Limit Toxic Chemical in Drinking Water

Target: U.S. Environmental Protection Agency Administrator, Gina McCarthy

Goal: Establish and enforce regulatory limits for toxic perfluorooctanoic acid (PFOA) in drinking water.

A number of small industrial towns have found high amounts of the chemical PFOA in their drinking water, possibly leading to higher cancer rates within their populations. These towns only discovered the high levels of PFOA in their water sources because their cancer rates incited them to have their water tested. It is evident that this chemical poses serious health risks, and it is time for the EPA to officially regulate this substance’s presence in water sources by establishing a legal limit that can be properly enforced.

PFOA is a synthetic chemical created in the 1940s that has been used in many products including Teflon pans, Gore-Tex jackets, and ski waxes. It has been flagged as a potentially harmful substance because it has been found to remain in the human body for long periods of time and has been listed as a “probable cause” for many serious diseases including thyroid, kidney, and testicular cancers.

As a result, this chemical is being slowly phased out of products in the U.S. Unfortunately, many towns that once housed plastic plants, such as Petersburgh, N.Y. and North Bennington, VT, have high levels of this toxin in their drinking water, and it has gone unmonitored for years because there are no federal regulations for this chemical.

The EPA has regulatory standards for numerous chemicals, including lead and arsenic, and carefully monitors their presence in drinking water. PFOA is a toxic chemical that has been linked to serious and deadly illnesses, and it is time for the EPA to establish regulations on it. Please sign the below petition to demand the EPA establish legal limits for PFOA in drinking water.


Dear Ms. McCarthy,

I am writing to request that the EPA establishes regulatory limits on the chemical perfluorooctanoic acid, or PFOA, in drinking water across the U.S. A number of small towns that once housed plastic plants have found high levels of this chemical in their drinking water after testing their water sources to investigate the high rates of cancer within their populations. It is terrible that these communities have been unknowingly drinking this toxic chemical for years, and it is essential that the EPA begin regulating and monitoring all drinking water for PFOA.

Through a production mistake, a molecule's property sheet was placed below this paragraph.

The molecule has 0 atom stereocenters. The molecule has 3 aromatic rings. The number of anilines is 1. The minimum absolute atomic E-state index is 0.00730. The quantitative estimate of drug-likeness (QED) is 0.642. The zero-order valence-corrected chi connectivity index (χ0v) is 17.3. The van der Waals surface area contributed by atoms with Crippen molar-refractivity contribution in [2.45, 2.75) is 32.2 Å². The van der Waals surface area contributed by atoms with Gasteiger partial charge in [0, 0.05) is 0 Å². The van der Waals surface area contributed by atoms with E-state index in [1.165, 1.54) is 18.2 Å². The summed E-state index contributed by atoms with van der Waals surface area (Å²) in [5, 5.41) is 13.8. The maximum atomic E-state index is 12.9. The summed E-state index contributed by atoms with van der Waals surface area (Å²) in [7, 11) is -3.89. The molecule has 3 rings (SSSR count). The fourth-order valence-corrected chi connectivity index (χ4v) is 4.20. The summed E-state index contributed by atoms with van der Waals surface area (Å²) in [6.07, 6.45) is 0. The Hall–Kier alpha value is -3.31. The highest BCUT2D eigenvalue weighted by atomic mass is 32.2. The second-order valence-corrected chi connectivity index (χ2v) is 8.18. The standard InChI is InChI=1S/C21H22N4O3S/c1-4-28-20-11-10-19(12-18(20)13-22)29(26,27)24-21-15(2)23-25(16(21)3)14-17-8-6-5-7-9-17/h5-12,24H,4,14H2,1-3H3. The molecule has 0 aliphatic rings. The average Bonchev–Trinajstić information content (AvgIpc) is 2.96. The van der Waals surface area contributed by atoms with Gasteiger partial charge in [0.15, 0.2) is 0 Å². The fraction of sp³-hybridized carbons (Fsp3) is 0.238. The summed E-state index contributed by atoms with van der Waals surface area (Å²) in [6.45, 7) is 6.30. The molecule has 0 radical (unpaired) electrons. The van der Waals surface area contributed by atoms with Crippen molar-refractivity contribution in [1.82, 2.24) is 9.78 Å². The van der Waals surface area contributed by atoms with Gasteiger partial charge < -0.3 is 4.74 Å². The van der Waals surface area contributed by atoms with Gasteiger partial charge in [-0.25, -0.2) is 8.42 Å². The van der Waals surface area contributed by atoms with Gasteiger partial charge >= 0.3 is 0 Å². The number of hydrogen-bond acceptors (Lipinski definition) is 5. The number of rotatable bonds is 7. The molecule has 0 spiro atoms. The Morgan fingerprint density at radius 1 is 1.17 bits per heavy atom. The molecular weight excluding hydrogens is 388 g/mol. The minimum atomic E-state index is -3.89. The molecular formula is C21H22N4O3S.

PFOA is known to be a potentially harmful substance and has been linked to dangerous diseases including thyroid, kidney, and testicular cancers. Because of this link, PFOA is slowly being removed from products in the U.S. However, the Centers for Disease Control and Prevention found that 98 percent of Americans still have small amounts of this chemical in their blood. It is evident that we know the potential serious health effects of this chemical, and it is ridiculous that there are no limits on the amount of it that can be found in something as essential as drinking water.

The EPA has regulations in place for other toxic chemicals such as arsenic and lead when it comes to drinking water. With PFOA’s likely link to life-threatening illnesses, and multiple towns already having to find high levels of it in their drinking water of their own accord, it seems that it is high time the EPA intervene and begin to regulate this chemical as well. Please make every effort to ensure that the EPA establishes and enforces regulatory limits for PFOA in drinking water across the U.S.


[Your Name Here]

Photo credit: Steve Johnson

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